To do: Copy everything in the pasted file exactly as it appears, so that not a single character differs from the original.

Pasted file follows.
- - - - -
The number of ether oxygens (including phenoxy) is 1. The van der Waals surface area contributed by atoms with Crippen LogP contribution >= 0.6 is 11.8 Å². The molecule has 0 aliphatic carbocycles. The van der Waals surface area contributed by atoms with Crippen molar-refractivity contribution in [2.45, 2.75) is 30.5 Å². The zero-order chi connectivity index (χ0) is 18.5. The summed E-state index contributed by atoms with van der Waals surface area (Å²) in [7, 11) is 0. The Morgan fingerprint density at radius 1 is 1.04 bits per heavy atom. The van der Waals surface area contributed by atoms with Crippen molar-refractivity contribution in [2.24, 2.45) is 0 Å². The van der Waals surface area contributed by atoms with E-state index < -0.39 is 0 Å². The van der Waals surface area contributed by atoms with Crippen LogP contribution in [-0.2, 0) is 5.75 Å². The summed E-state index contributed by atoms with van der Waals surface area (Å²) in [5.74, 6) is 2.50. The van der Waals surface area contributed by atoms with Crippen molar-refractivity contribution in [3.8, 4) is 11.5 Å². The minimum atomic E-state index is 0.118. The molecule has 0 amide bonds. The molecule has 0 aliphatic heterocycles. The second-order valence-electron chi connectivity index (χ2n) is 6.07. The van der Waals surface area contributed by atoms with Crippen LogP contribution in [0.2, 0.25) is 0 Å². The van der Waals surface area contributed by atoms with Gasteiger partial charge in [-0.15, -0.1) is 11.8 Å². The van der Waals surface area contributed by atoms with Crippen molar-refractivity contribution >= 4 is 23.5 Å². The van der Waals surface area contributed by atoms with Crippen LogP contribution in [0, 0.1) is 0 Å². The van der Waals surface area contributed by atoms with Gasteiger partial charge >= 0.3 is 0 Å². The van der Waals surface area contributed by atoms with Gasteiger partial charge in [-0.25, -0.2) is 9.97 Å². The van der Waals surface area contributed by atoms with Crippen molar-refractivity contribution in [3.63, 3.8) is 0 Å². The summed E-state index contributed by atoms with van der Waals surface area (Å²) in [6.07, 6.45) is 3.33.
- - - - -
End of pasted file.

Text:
The number of ether oxygens (including phenoxy) is 1. The van der Waals surface area contributed by atoms with Crippen LogP contribution >= 0.6 is 11.8 Å². The molecule has 0 aliphatic carbocycles. The van der Waals surface area contributed by atoms with Crippen molar-refractivity contribution in [2.45, 2.75) is 30.5 Å². The zero-order chi connectivity index (χ0) is 18.5. The summed E-state index contributed by atoms with van der Waals surface area (Å²) in [7, 11) is 0. The Morgan fingerprint density at radius 1 is 1.04 bits per heavy atom. The van der Waals surface area contributed by atoms with Crippen molar-refractivity contribution in [2.24, 2.45) is 0 Å². The van der Waals surface area contributed by atoms with E-state index < -0.39 is 0 Å². The van der Waals surface area contributed by atoms with Crippen LogP contribution in [-0.2, 0) is 5.75 Å². The summed E-state index contributed by atoms with van der Waals surface area (Å²) in [5.74, 6) is 2.50. The van der Waals surface area contributed by atoms with Crippen molar-refractivity contribution in [3.8, 4) is 11.5 Å². The minimum atomic E-state index is 0.118. The molecule has 0 amide bonds. The molecule has 0 aliphatic heterocycles. The second-order valence-electron chi connectivity index (χ2n) is 6.07. The van der Waals surface area contributed by atoms with Crippen LogP contribution in [0.2, 0.25) is 0 Å². The van der Waals surface area contributed by atoms with Gasteiger partial charge in [-0.15, -0.1) is 11.8 Å². The van der Waals surface area contributed by atoms with Crippen molar-refractivity contribution >= 4 is 23.5 Å². The van der Waals surface area contributed by atoms with Crippen LogP contribution in [0, 0.1) is 0 Å². The van der Waals surface area contributed by atoms with Gasteiger partial charge >= 0.3 is 0 Å². The van der Waals surface area contributed by atoms with Gasteiger partial charge in [-0.25, -0.2) is 9.97 Å². The van der Waals surface area contributed by atoms with Crippen molar-refractivity contribution in [3.63, 3.8) is 0 Å². The summed E-state index contributed by atoms with van der Waals surface area (Å²) in [6.07, 6.45) is 3.33.